Kamal R. Mahtani, GP & NIHR Clinical Lecturer writes for #whyGP, which promotes general practice as a career. Here he highlights the rewards and challenges of being an academic GP.
My mother tells me that it was from the age of about eight that I first said “I want to be a doctor!” Apparently it coincided with me getting my first toy doctors kit. This consisted of a plastic stethoscope (naturally), ophthalmoscope (for looking up my brother’s nose), syringe (to “give medicine”), clipboard (to take notes once I had “give medicine”) and a hammer (um…to repair Dad’s shed? – only recently realising this was for tendons). Unfortunately it was my younger brother who took the brunt of my first experimental steps as a (very very) junior doctor, with weekly laparotomies on his tummy that were closed with an Elastoplast or two.
By the time I was 13 I started to really appreciate the wonder of science and it wasn’t that long before I proclaimed I would one day “find a cure for cancer”. Well unfortunately I haven’t found the cure for cancer (although I have a much better understanding of the disease), but looking back I now realise that the idea of doing research in medicine, then applying it to patients made so much sense to me, and a seed had been sown.
So you want to be an academic?
My route to a becoming a clinical academic began a little more unusually in that I was already a postgraduate (having done a BSc and PhD in basic sciences) before I entered medical school. Although I knew I wanted to remain academic, I wasn’t sure in which clinical field. However, for me it became crystal clear which medical speciality I wanted to dedicate my career too once I had done my first month-long placement as a fourth year medical student: it had to be general practice of course.
As Iona Heath said in her monograph – “The Mystery of General Practice”:
“Each person and each context is unique and this is the joy and the challenge of general practitioner care”.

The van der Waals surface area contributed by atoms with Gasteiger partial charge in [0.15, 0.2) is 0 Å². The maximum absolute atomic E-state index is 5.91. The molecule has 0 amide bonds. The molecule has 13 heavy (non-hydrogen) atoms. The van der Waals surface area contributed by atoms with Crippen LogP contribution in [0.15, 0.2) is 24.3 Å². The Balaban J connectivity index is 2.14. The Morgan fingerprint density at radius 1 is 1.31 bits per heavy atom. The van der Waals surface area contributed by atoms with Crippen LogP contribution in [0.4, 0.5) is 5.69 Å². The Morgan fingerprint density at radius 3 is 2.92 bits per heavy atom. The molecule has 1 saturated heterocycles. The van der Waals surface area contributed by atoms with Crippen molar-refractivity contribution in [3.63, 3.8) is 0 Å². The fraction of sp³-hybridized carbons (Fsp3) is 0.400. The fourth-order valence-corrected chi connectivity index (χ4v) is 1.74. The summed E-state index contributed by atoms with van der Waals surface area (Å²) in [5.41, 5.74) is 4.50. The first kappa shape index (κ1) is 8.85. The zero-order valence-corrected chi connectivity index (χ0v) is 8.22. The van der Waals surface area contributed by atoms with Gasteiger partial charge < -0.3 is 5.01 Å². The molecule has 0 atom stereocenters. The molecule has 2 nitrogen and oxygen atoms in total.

Despite dabbling with thoughts about being a gastroenterologist or a paediatrician, I couldn’t get away from the appeal of being a generalist. Providing long-term continuing care to my patients at all levels, where every encounter was unique.
The desire to be academic didn’t desert and it soon dawned on me that being a generalist and an academic seemed even more appealing. I increasingly started appreciating the vast amounts of uncertainty and unanswered questions in general practice. So, I wanted to find the most relevant unanswered questions and provide my patients with the answers.
Why is academic GP so important?
Innovation and clinical research can improve the care and services we provide to patients in primary care. As a marker of this the RCGP have a dedicated team and network to drive this forward. Recognising the importance and growth of academic general practice and primary care research in the UK, the research arm of the NHS, the National Institute for Health Research (NIHR), have committed a further £30 million over the next 5 years to the School for Primary Care Research, to build capacity and capability in the field.
Key to this NHS commitment is the recruitment and retention of innovative and forward thinking academic GPs. A recent editorial in the BMJ highlights the invaluable role that academic GPs play, stating: “Academic GPs make an essential contribution to the NHS through education, research, clinical practice, and service development, usually while continuing to provide direct patient care.” Given the widely stated statistic that 90 per cent of patient interaction is with primary care services (mostly general practice) it’s not that surprising to consider GPs as perfectly placed to work with other primary care researchers in identifying and delivering research priorities to improve patient care and service provision.
There are countless examples of impactful research outputs from academic general practitioners working in research teams that have or will lead to patient benefits. Examples of such work has led to a greater understanding of the: benefits of warfarin versus aspirin in preventing stroke, technology needed to support NICE guidelines to limit the use of antibiotics in primary care, interventions to reduce unplanned hospital admissions, programs to reduced domestic violence in general practice, quality of care from NHS primary care services, and ways to evaluate cardiovascular risk in primary care. Academic GPs are even world leaders in teaching us how to read a scientific paper. These are just a handful of examples of the impactful work that academic GPs have been involved with.